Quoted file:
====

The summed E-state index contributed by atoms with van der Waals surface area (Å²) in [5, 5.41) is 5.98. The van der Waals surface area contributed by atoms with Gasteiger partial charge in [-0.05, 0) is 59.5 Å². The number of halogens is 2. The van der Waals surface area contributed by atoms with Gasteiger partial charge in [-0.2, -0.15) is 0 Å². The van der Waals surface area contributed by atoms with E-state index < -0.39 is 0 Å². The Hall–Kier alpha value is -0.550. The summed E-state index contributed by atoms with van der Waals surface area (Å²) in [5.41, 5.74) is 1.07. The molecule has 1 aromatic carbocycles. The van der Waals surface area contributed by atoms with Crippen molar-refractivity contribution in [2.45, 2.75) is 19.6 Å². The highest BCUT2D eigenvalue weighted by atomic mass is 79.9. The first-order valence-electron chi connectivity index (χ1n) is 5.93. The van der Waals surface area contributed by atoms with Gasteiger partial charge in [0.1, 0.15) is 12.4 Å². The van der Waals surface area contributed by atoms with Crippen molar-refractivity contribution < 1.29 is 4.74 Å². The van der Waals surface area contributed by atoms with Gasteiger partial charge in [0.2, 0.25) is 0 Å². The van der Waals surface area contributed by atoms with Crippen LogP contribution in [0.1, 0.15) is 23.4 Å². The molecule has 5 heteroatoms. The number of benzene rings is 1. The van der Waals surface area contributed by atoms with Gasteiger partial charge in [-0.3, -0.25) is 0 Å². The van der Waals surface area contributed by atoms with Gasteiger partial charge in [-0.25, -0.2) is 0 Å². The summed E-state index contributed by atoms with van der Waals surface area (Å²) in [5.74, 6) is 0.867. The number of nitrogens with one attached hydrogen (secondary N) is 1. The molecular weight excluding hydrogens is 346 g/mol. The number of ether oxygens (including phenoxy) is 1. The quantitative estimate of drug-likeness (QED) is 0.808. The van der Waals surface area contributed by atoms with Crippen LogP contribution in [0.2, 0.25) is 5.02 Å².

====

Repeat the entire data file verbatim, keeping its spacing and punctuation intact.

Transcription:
The summed E-state index contributed by atoms with van der Waals surface area (Å²) in [5, 5.41) is 5.98. The van der Waals surface area contributed by atoms with Gasteiger partial charge in [-0.05, 0) is 59.5 Å². The number of halogens is 2. The van der Waals surface area contributed by atoms with Gasteiger partial charge in [-0.2, -0.15) is 0 Å². The van der Waals surface area contributed by atoms with E-state index < -0.39 is 0 Å². The Hall–Kier alpha value is -0.550. The summed E-state index contributed by atoms with van der Waals surface area (Å²) in [5.41, 5.74) is 1.07. The molecule has 1 aromatic carbocycles. The van der Waals surface area contributed by atoms with Crippen molar-refractivity contribution in [2.45, 2.75) is 19.6 Å². The highest BCUT2D eigenvalue weighted by atomic mass is 79.9. The first-order valence-electron chi connectivity index (χ1n) is 5.93. The van der Waals surface area contributed by atoms with Gasteiger partial charge in [0.1, 0.15) is 12.4 Å². The van der Waals surface area contributed by atoms with Crippen molar-refractivity contribution < 1.29 is 4.74 Å². The van der Waals surface area contributed by atoms with Gasteiger partial charge in [0.2, 0.25) is 0 Å². The van der Waals surface area contributed by atoms with Crippen LogP contribution in [0.1, 0.15) is 23.4 Å². The molecule has 5 heteroatoms. The number of benzene rings is 1. The van der Waals surface area contributed by atoms with Gasteiger partial charge in [-0.3, -0.25) is 0 Å². The van der Waals surface area contributed by atoms with Gasteiger partial charge in [-0.25, -0.2) is 0 Å². The summed E-state index contributed by atoms with van der Waals surface area (Å²) in [5.74, 6) is 0.867. The number of nitrogens with one attached hydrogen (secondary N) is 1. The molecular weight excluding hydrogens is 346 g/mol. The number of ether oxygens (including phenoxy) is 1. The quantitative estimate of drug-likeness (QED) is 0.808. The van der Waals surface area contributed by atoms with Crippen LogP contribution in [0.2, 0.25) is 5.02 Å².